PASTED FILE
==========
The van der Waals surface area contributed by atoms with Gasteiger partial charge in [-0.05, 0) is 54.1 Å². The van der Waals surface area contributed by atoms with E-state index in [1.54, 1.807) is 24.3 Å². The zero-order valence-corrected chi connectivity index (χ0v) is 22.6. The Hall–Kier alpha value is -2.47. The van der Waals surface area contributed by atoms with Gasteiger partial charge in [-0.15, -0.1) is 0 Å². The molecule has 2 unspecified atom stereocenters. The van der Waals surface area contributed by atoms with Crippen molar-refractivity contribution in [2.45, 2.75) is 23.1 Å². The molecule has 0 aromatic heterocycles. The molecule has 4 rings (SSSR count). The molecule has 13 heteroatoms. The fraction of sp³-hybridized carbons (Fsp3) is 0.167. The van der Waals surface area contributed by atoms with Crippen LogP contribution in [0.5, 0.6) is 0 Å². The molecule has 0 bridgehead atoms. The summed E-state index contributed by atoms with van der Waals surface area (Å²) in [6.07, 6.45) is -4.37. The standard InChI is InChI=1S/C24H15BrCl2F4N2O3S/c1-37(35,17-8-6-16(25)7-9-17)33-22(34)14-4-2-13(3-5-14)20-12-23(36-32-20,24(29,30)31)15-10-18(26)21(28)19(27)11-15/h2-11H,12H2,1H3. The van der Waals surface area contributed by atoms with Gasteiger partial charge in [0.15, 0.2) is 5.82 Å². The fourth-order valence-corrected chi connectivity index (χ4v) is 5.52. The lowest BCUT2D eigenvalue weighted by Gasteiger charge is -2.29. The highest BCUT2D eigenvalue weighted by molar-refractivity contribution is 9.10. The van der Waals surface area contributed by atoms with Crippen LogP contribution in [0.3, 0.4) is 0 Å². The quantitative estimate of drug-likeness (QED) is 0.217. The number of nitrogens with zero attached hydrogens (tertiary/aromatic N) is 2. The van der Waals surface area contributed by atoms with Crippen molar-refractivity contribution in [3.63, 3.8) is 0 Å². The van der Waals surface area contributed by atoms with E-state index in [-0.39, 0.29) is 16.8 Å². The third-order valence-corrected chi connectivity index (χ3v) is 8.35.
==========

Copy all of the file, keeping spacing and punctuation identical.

The van der Waals surface area contributed by atoms with Gasteiger partial charge in [-0.05, 0) is 54.1 Å². The van der Waals surface area contributed by atoms with E-state index in [1.54, 1.807) is 24.3 Å². The zero-order valence-corrected chi connectivity index (χ0v) is 22.6. The Hall–Kier alpha value is -2.47. The van der Waals surface area contributed by atoms with Gasteiger partial charge in [-0.15, -0.1) is 0 Å². The molecule has 2 unspecified atom stereocenters. The van der Waals surface area contributed by atoms with Crippen molar-refractivity contribution in [2.45, 2.75) is 23.1 Å². The molecule has 0 aromatic heterocycles. The molecule has 4 rings (SSSR count). The molecule has 13 heteroatoms. The fraction of sp³-hybridized carbons (Fsp3) is 0.167. The van der Waals surface area contributed by atoms with Crippen LogP contribution in [0.5, 0.6) is 0 Å². The molecule has 0 bridgehead atoms. The summed E-state index contributed by atoms with van der Waals surface area (Å²) in [6.07, 6.45) is -4.37. The standard InChI is InChI=1S/C24H15BrCl2F4N2O3S/c1-37(35,17-8-6-16(25)7-9-17)33-22(34)14-4-2-13(3-5-14)20-12-23(36-32-20,24(29,30)31)15-10-18(26)21(28)19(27)11-15/h2-11H,12H2,1H3. The van der Waals surface area contributed by atoms with Gasteiger partial charge in [0.15, 0.2) is 5.82 Å². The fourth-order valence-corrected chi connectivity index (χ4v) is 5.52. The lowest BCUT2D eigenvalue weighted by Gasteiger charge is -2.29. The highest BCUT2D eigenvalue weighted by molar-refractivity contribution is 9.10. The van der Waals surface area contributed by atoms with Crippen LogP contribution in [0.3, 0.4) is 0 Å². The quantitative estimate of drug-likeness (QED) is 0.217. The number of nitrogens with zero attached hydrogens (tertiary/aromatic N) is 2. The van der Waals surface area contributed by atoms with Crippen molar-refractivity contribution in [3.63, 3.8) is 0 Å². The van der Waals surface area contributed by atoms with E-state index in [-0.39, 0.29) is 16.8 Å². The third-order valence-corrected chi connectivity index (χ3v) is 8.35.